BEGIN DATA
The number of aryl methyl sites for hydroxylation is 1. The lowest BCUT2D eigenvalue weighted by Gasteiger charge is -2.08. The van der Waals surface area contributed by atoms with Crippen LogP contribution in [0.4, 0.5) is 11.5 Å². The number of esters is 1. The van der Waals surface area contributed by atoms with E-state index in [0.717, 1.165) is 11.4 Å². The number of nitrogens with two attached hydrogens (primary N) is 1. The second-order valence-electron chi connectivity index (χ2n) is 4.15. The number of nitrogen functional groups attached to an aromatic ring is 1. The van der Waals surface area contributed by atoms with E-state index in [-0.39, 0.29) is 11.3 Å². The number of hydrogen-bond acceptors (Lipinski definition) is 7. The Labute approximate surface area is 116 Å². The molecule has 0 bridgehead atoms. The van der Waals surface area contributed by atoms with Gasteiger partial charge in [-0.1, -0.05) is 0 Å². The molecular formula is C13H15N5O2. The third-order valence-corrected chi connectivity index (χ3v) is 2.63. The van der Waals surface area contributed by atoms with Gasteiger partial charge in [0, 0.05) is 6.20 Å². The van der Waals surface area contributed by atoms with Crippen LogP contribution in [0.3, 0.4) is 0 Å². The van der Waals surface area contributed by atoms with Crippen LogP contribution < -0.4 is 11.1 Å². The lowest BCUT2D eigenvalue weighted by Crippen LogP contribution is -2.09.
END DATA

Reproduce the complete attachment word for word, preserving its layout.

The number of aryl methyl sites for hydroxylation is 1. The lowest BCUT2D eigenvalue weighted by Gasteiger charge is -2.08. The van der Waals surface area contributed by atoms with Crippen LogP contribution in [0.4, 0.5) is 11.5 Å². The number of esters is 1. The van der Waals surface area contributed by atoms with E-state index in [0.717, 1.165) is 11.4 Å². The number of nitrogens with two attached hydrogens (primary N) is 1. The second-order valence-electron chi connectivity index (χ2n) is 4.15. The number of nitrogen functional groups attached to an aromatic ring is 1. The van der Waals surface area contributed by atoms with E-state index in [-0.39, 0.29) is 11.3 Å². The number of hydrogen-bond acceptors (Lipinski definition) is 7. The Labute approximate surface area is 116 Å². The molecule has 0 bridgehead atoms. The van der Waals surface area contributed by atoms with Gasteiger partial charge in [-0.1, -0.05) is 0 Å². The molecular formula is C13H15N5O2. The third-order valence-corrected chi connectivity index (χ3v) is 2.63. The van der Waals surface area contributed by atoms with Gasteiger partial charge in [0, 0.05) is 6.20 Å². The van der Waals surface area contributed by atoms with Crippen LogP contribution in [0.3, 0.4) is 0 Å². The van der Waals surface area contributed by atoms with Crippen LogP contribution < -0.4 is 11.1 Å². The lowest BCUT2D eigenvalue weighted by Crippen LogP contribution is -2.09.